The title for this post was inspired by chapter 4 of Richard Dawkins’ The God Delusion, which is titled “Why it is almost certain that God does not exist”. According to at least one article I’ve read on the subject, the arguments in this chapter are Dawkins’ “most effective” (see “The DNA of Religious Faith” by David P. Barash, Chronicle of Higher Education. April 2007). This will be the first of several posts in which I explore these arguments and my responses to them (this is also the second in my series on how an Anal MBA Believer responds to the new atheist authors). The particular argument that I would like to discuss in this post is the ‘Ultimate Boeing 747 gambit’.
Here is a summary of the position, and my problem with it.
The Ultimate Boeing 747 gambit was developed in response to the Intelligent Design (ID) movement’s claims that there must be a divine Creator because certain organisms are so complex there is no way that they could have been ‘created by chance’. These organisms “such the dragonfly’s wing or the eagle’s eye” must be evidence that they were created by God (The God Delusion p. 141).
Dawkins explains in detail how such tremendously complex organisms can in fact be developed through evolutionary mechanisms, and how natural selection is a third alternative to ‘design’ or ‘chance’. He does an excellent job of explaining how evolution works and all of the scientific evidence behind it – all areas where I would expect that most religious moderates would fully agree with Dawkins (I would put myself in this religious moderate group).
However, Dawkins then goes on to claim that if the ID folks believe that a given organism is so complex that it is improbable that it would have been created by chance, then by this same logic wouldn’t the ID people have to admit that God himself is even MORE complex, and thus even more improbable? As Dawkins puts it
However statistically improbable the entity you seek to explain by invoking a designer, the designer himself has got to be at least as improbable. God is the Ultimate Boeing 747.
The Boeing 747 reference is from a quote that starts on the previous page from Fred Hoyle that “the probability of life originating on earth is no more likely than that a hurricane, sweeping through a scrapyard, would have the luck to assemble a Boeing 747”.
So – this is the “Ultimate Boeing 747 gambit”, which is apparently the closest Dawkins can come to proving that God does not exist.
There have been a number of responses to Dawkins’ argument (some of which Dawkins himself summarizes at the end of this chapter) and most of them have dealt with how God doesn’t have to be complex, and how you can’t use science to disprove God. But I have never seen anyone raise this more basic critique of Dawkins’ argument:
You can’t use probability theory to talk about God.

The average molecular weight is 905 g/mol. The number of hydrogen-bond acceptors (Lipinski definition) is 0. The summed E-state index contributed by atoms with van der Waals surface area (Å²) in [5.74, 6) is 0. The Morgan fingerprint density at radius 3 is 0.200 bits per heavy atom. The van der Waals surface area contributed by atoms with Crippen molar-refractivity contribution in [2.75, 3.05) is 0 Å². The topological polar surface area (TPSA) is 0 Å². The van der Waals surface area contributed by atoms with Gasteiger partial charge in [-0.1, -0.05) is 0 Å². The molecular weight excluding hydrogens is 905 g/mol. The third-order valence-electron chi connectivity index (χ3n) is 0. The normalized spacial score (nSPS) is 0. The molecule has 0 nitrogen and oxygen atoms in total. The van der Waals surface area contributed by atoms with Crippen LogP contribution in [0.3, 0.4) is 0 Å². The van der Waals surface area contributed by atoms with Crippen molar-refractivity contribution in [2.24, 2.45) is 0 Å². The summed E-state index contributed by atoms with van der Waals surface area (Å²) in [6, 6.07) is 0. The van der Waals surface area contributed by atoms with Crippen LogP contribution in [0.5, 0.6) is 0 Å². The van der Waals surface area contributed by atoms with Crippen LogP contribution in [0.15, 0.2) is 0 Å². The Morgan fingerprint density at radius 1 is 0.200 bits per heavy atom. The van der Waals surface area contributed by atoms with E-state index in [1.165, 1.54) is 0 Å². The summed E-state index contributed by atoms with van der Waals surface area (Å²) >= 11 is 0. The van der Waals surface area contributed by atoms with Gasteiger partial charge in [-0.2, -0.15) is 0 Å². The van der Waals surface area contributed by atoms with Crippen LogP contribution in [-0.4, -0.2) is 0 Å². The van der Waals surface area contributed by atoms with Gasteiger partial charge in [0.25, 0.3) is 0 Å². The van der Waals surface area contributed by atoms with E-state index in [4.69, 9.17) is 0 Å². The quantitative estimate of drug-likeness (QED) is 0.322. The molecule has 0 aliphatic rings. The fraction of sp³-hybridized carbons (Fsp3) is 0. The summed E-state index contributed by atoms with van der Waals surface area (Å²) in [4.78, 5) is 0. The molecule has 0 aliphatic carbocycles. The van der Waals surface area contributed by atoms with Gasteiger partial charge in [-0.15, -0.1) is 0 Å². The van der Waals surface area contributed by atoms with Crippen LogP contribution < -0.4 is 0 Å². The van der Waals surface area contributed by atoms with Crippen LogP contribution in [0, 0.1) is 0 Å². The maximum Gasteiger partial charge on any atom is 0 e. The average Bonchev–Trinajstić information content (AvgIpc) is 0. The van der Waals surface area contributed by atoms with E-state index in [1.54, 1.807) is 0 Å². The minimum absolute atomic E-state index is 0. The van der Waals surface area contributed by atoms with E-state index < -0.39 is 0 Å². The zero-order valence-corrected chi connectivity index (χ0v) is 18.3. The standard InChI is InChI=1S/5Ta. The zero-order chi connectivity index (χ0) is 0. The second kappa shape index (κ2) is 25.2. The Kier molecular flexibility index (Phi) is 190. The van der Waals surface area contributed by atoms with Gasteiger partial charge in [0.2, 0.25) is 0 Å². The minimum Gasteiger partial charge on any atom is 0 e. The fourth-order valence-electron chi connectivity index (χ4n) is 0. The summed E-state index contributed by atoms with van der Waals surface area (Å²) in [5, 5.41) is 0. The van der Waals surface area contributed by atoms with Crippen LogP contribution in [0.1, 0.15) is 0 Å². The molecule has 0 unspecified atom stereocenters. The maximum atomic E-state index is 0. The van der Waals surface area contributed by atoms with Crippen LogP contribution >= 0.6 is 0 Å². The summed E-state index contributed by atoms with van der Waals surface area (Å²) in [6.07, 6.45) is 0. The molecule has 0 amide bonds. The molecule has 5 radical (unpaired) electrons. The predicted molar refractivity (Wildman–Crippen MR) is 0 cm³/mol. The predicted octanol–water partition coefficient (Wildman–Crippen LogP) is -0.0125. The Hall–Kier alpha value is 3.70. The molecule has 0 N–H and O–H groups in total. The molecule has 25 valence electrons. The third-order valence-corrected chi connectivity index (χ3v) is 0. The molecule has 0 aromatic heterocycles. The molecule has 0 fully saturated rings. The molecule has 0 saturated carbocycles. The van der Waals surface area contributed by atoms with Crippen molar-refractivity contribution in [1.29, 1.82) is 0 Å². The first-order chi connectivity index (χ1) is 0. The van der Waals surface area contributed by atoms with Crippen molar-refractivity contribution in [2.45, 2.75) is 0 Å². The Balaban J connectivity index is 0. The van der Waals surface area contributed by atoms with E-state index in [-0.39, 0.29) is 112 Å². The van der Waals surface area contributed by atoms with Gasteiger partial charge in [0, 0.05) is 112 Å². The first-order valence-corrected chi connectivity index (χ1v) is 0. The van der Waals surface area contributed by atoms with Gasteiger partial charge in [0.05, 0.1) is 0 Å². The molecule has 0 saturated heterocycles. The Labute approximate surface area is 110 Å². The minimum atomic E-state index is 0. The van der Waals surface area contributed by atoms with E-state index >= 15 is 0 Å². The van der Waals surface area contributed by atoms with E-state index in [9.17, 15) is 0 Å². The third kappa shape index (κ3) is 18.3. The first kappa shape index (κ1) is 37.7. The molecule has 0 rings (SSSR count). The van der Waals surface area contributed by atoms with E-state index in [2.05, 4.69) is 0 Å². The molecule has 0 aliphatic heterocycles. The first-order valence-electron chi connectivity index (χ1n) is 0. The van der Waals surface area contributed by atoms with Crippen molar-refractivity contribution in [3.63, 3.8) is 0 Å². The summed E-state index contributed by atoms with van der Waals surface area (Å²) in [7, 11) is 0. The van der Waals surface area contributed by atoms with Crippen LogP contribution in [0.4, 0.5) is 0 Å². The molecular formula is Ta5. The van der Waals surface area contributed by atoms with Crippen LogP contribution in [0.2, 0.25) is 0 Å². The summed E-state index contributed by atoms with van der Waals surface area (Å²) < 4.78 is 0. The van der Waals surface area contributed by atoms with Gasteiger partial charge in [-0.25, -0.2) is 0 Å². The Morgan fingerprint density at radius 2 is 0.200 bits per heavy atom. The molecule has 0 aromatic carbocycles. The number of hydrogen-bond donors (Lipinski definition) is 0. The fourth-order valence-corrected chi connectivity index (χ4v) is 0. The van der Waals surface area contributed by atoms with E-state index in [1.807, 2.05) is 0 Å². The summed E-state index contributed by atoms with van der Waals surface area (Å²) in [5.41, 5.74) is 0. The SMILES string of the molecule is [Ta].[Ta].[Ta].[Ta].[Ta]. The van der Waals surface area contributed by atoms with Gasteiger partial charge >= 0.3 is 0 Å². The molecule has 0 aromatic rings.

Here is why: probability theory deals with large numbers of an entity or event. The example used in every introduction to statistics course is that of rolling two dice. The number that turns up on a given role will be between 1 and 12 but the specific number that shows up on a given roll is purely random. However, if you roll the dice enough times, the laws of probability will lead to a pattern where you get a normal distribution –with certain results occurring more often than others because there are more ways for that result to occur. For example, there are 6 different ways to roll a 7 with two dice, while there is only 1 way to roll a 2 – therefore, we can say that rolling a 2 is much less probable than rolling a 7. When we speak of the statistical probability of something occurring, this is what we mean.However, when we are talking about whether a single intelligent Creator exists – especially one that started life in the first place and got the evolutionary process going – probability theory cannot be used. We are talking about one entity – God, and one event – the start of life. Probability theory is not designed to address a single number or event. As a former quantitative market researcher, in response to Dawkins’ claim that such a complex creator is highly improbable, I would say that ‘the population size is too small to establish a probability distribution’.
Richard Dawkins essentially acknowledges this statistical fact later on in this chapter when he starts to address the question of the origin of life:
The origin of life only had to happen once…..evolutionary steps are duplicated, in more or less similar ways, throughout millions and millions of species independently, and continually and repeatedly throughout geological time. Therefore, to explain the evolution of complex life, we cannot resort to the same kind of statistical reasoning as we are able to apply to the origin of life….(p.162).
Perhaps the only way that probability theory could be effectively used to evaluate the probability of God’s existence is if we had a known population of deities – some of which existed, and some of which did not. We could then either measure the pattern of existence/non-existence in this population or, if the population was too large, select a sufficiently representative randomly drawn sample from the population and develop an expected value of the probability of existence of our deity in question – God.
As anyone can see, this is completely ridiculous. This to me is a perfect case study of why applying scientific/mathematical methods to disprove or prove God’s existence is a colossal waste of time, and usually just ends up with results that are ludicrous.
I have a dream: that some day, the new atheist authors and the theologians will stop battling each other and realize that they all care about the same thing – peace and justice on earth. Why can’t we all stop fighting to prove that which can’t be proven, and focus on the real problems of the world?